Wednesday, January 7, 2009

What Recession? Not in our Garden

It has been a very interesting couple of weeks, I have been lucky enough to travel the length of NZ and talk and network with food producers from every industry, blueberry growers  in the north, watermelon producers in the south, picklers and preservers in the west and orange and citrus growers from the western bay of plenty

If you were to tell me there was a recession on I would not believe you - garden centres are reporting record sales of plants and seedlings , farmers' markets have more customers and producers buying and selling at them and I have not heard a single negative comment about the downturn in community building and networking as people are looking inwards instead of outwards for there holidays and leisure activities.  In fact  I think that the worlds media has got it mixed up, there is no economic downturn and doom in gloom in the backyard  garden, the is no share markets slide in neighbours trading fruit over the bank fence and there is a increase in the number of lemonade business being set in front of suburban houses around the country as our young enterprisers' or tomorrow set up shop and learn new business skills.

We hear all about the increase in grocery prices but all I hear is  the value for money  that people get when they buy directly from the source, we see piles of value added food products in front of us at the dinner table in jars and unsustainable plastic packaging  and we complain about the price or our grocery bills but all is I see is a successful marketing plan to get us to buy stuff that we don't really need or want when it is all really available from the garden or vegetable section or from thy neighbour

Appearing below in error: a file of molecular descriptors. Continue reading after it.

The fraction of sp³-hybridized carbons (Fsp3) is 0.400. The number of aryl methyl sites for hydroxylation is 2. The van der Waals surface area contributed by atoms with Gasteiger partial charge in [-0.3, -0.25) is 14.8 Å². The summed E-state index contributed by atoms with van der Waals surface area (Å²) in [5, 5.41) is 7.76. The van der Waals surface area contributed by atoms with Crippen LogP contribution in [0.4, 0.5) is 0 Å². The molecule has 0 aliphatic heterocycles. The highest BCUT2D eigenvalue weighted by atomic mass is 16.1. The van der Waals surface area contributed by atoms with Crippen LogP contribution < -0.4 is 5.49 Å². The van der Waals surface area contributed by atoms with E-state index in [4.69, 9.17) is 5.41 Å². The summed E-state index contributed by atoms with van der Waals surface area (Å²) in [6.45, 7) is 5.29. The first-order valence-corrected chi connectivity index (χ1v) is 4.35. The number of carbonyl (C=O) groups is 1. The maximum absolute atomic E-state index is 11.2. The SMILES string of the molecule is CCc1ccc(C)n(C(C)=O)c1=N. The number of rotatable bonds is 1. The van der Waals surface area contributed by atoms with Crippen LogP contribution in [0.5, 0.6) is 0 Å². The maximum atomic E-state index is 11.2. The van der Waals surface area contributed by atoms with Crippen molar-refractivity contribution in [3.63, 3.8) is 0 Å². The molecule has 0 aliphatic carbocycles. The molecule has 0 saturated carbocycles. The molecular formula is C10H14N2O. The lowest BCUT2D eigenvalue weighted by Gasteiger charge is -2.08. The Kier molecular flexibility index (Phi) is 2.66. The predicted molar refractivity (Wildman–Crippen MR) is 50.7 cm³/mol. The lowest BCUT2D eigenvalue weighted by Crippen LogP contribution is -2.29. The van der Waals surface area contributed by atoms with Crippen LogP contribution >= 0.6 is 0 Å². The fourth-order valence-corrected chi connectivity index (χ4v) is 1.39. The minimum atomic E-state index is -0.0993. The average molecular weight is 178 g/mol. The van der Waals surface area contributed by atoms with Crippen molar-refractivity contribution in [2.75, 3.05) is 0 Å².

'The future is not a place to which we are going; it is a place we are creating. The paths to the future are not found, but made, and the activity of making them changes both the maker and the destination.'

John Schaar

Honey-spiced apricots

Serve these with dollops of yoghurt for breakfast or dinner, or add a crumble topping and bake in the oven for a quick and easy dessert. If all else fails, just eat them straight from the jar.

2 kg whole firm Marlborough  apricots

cinnamon sticks and cloves for each jar

4 cups white wine vinegar

400 g Marlborough honey

 

With a fork, prick the apricots all over and place them into cold sterilised jars. Place 4 cloves and 1 cinnamon stick in each jar. Bring the vinegar and honey to the boil in a saucepan for 5 minutes until it just starts to thicken, then pour over the apricots. Leave to cool before sealing the jars. To achieve the best flavour, leave for 1 month and use within 12 months.

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